Our Miraculous Bible
Something that is easily forgotten is the absolute privilege it is to have the opportunity to teach God’s life-giving Word to people. Consider a couple passages that give us the Bible’s perspective on itself, or really, God’s perspective on the Bible:
“For the word of God is living and powerful, and sharper than any two-edged sword, piercing even to the division of soul and spirit, and of joints and marrow, and is a discerner of the thoughts and intents of the heart.” (Hebrews 4:12)
“All Scripture is given by inspiration of God, and is profitable for doctrine, for reproof, for correction, for instruction in righteousness, that the man of God may be complete, thoroughly equipped for every good work.” (2 Timothy 3:16-17)
The Bible isn’t some dead book of human philosophy and logic. The Bible is God’s Word. God blesses the proclamation of the propositions and statutes of the Bible with the power of the Holy Spirit. He blesses it with the granting of spiritual, emotional, and even physical healing. He uses it to renew sinful and unhelpful thought patterns people hold, enabling them to realize their God-given potential, and live the life of worshipful satisfaction God created them to live (Romans 12:1-3).
Our Epic Privilege
For preachers, here’s the amazing part—God lets you be the delivery boy of His life-changing, powerful, transformational Word! And what’s more, He brings real human beings who utterly and desperately need what God only does through the preaching, teaching, and application of His Word to you, that they might experience its blessings as it comes to them from your mouth! If that doesn’t amaze you, you’re dead. Seriously, if that’s old news to you, check your pulse, ask someone to pinch you, or something, because it is an unbelievable privilege that a fellow wretch of the human race like you has the honor to be used in such a way.
Signs of Amnesia
Sometimes I get spiritual amnesia regarding the privilege of preaching. I know when I’ve forgotten what a privilege it is to be a communicator of God’s life-changing gospel, and Bible. I begin concerning myself with not looking like an idiot and communicating eloquently, more than God doing whatever the people need through me, when prepping for sermons. I find myself sensing the desire to get harsh with the people when they don’t show up enough, serve enough, give enough, or whatever. I start behaving as if they owe it to me to be at church to hear my sermons, and so on.
The Hidden World of the Heart
Thankfully, as God matures me spiritually and in a ministerial sense, these ridiculous attitudes are far less common than they were when I first became a pastor. Recently, I’ve been appreciating the privilege of preaching and pastoring so much more too. The other day I heard the testimony of a person who confessed that they were literally on the brink of suicide before God brought them to our church, and began ministering to them through His Word in our ministry. I was struck in the heart! After hearing it I said out loud to our other leaders, “It’s amazing what you don’t know about people.” And it is.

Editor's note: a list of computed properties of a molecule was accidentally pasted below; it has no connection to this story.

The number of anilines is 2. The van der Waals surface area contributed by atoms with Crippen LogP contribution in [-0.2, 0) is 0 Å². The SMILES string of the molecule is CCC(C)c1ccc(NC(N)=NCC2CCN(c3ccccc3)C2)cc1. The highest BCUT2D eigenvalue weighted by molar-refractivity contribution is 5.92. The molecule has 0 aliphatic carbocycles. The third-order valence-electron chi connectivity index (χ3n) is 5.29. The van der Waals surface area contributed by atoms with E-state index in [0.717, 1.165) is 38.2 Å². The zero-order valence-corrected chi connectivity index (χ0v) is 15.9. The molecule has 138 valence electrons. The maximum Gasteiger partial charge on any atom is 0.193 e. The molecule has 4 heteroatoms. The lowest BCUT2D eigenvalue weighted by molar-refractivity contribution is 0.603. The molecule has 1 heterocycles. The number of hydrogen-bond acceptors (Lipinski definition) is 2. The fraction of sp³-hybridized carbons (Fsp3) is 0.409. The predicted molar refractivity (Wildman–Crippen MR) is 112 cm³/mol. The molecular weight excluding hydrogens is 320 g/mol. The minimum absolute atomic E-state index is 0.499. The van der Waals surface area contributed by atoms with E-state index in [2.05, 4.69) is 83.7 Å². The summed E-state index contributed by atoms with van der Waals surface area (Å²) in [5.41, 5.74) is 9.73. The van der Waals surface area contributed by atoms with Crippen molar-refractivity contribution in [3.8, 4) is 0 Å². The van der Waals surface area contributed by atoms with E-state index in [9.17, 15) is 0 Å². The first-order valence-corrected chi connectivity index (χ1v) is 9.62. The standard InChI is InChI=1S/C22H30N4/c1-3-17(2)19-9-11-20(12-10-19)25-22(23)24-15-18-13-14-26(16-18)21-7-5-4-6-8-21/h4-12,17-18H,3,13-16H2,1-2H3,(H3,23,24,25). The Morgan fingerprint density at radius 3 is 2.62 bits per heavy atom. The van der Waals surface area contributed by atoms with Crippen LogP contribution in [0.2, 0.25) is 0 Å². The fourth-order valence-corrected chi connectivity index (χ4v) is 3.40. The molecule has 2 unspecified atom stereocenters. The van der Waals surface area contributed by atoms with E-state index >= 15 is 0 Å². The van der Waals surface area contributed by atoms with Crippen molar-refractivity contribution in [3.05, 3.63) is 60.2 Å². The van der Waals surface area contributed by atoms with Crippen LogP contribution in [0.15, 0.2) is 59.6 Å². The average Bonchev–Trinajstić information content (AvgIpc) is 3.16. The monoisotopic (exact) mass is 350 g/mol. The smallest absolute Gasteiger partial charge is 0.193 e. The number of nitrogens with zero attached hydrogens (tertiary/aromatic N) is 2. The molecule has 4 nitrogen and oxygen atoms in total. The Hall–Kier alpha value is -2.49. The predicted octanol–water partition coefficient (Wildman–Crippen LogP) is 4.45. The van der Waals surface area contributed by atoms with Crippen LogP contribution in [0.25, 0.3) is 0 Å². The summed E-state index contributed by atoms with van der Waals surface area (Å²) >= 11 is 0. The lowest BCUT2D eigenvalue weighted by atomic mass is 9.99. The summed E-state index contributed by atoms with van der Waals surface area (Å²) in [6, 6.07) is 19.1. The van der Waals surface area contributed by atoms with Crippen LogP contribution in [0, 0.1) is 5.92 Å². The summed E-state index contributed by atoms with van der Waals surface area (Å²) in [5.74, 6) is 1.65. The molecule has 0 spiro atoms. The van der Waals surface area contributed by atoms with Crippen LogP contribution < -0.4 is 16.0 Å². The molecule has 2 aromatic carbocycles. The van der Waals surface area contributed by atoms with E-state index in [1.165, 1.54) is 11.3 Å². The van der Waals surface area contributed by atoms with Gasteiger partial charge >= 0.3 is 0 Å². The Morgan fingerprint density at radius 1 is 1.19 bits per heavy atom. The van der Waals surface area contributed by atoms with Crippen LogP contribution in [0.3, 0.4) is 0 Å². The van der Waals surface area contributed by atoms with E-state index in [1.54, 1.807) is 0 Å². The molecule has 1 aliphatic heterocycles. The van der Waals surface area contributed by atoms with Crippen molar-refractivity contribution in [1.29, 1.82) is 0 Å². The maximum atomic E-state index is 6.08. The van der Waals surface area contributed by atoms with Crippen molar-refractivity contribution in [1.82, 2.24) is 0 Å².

Pastors, (as well as Sunday school teachers, kids’ ministry workers, parents, and all other Bible communicators) if you’ve forgotten that you are doing what you do solely by an act of divine grace, let me lovingly remind you that the people in your church owe you nothing. They aren’t your people, they are your privilege. There is an entire world of pain, joy, confusion, optimism, plans, and panic going on under the skin of every person alive, including your hearers. The hidden world of the heart needs to be impressed on your mind when you prepare your sermons, deliver your sermons, and pray over your sermons. People are needy, and God’s Word is their need. Humble yourself, and give it to them with the concern of your passionate High Priest, Jesus. Care more that they walk away from your sermon with their true spiritual needs met, rather than a high opinion of you and “your church.” May our great consuming passion be that people get what they truly need from our preaching, rather than that ourselves and ministry be made much of. Again, the people are our privilege. Preaching is our privilege.